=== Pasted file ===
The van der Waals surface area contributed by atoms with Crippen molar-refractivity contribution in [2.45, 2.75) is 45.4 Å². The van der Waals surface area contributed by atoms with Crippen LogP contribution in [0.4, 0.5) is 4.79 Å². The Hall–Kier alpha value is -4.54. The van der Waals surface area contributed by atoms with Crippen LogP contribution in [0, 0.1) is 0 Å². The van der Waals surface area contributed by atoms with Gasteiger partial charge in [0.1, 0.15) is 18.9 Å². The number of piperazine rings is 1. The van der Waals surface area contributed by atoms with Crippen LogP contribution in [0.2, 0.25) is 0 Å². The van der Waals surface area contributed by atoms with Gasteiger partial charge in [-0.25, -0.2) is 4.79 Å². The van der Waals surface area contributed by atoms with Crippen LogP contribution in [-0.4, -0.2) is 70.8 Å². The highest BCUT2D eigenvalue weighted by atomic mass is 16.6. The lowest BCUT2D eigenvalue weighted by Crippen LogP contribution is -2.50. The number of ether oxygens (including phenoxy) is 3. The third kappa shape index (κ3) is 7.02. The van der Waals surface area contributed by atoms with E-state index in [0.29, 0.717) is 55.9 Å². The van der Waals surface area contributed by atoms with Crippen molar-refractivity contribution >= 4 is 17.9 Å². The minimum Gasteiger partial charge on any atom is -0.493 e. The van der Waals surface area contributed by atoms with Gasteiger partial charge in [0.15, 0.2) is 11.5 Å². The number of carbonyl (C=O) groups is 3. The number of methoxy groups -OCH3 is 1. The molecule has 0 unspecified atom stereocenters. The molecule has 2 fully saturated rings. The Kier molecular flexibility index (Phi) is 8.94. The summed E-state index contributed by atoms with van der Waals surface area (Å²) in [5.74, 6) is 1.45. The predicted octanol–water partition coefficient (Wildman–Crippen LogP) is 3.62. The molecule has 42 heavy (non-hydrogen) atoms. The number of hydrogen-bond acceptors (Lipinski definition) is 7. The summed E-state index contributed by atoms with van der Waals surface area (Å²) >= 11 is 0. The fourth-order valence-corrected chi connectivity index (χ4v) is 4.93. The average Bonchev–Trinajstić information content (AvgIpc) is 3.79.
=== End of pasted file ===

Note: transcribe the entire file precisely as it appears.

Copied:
The van der Waals surface area contributed by atoms with Crippen molar-refractivity contribution in [2.45, 2.75) is 45.4 Å². The van der Waals surface area contributed by atoms with Crippen LogP contribution in [0.4, 0.5) is 4.79 Å². The Hall–Kier alpha value is -4.54. The van der Waals surface area contributed by atoms with Crippen LogP contribution in [0, 0.1) is 0 Å². The van der Waals surface area contributed by atoms with Gasteiger partial charge in [0.1, 0.15) is 18.9 Å². The number of piperazine rings is 1. The van der Waals surface area contributed by atoms with Crippen LogP contribution in [0.2, 0.25) is 0 Å². The van der Waals surface area contributed by atoms with Gasteiger partial charge in [-0.25, -0.2) is 4.79 Å². The van der Waals surface area contributed by atoms with Crippen LogP contribution in [-0.4, -0.2) is 70.8 Å². The highest BCUT2D eigenvalue weighted by atomic mass is 16.6. The lowest BCUT2D eigenvalue weighted by Crippen LogP contribution is -2.50. The number of ether oxygens (including phenoxy) is 3. The third kappa shape index (κ3) is 7.02. The van der Waals surface area contributed by atoms with E-state index in [0.29, 0.717) is 55.9 Å². The van der Waals surface area contributed by atoms with Crippen molar-refractivity contribution >= 4 is 17.9 Å². The minimum Gasteiger partial charge on any atom is -0.493 e. The van der Waals surface area contributed by atoms with Gasteiger partial charge in [0.15, 0.2) is 11.5 Å². The number of carbonyl (C=O) groups is 3. The number of methoxy groups -OCH3 is 1. The molecule has 0 unspecified atom stereocenters. The molecule has 2 fully saturated rings. The Kier molecular flexibility index (Phi) is 8.94. The summed E-state index contributed by atoms with van der Waals surface area (Å²) in [5.74, 6) is 1.45. The predicted octanol–water partition coefficient (Wildman–Crippen LogP) is 3.62. The molecule has 42 heavy (non-hydrogen) atoms. The number of hydrogen-bond acceptors (Lipinski definition) is 7. The summed E-state index contributed by atoms with van der Waals surface area (Å²) >= 11 is 0. The fourth-order valence-corrected chi connectivity index (χ4v) is 4.93. The average Bonchev–Trinajstić information content (AvgIpc) is 3.79.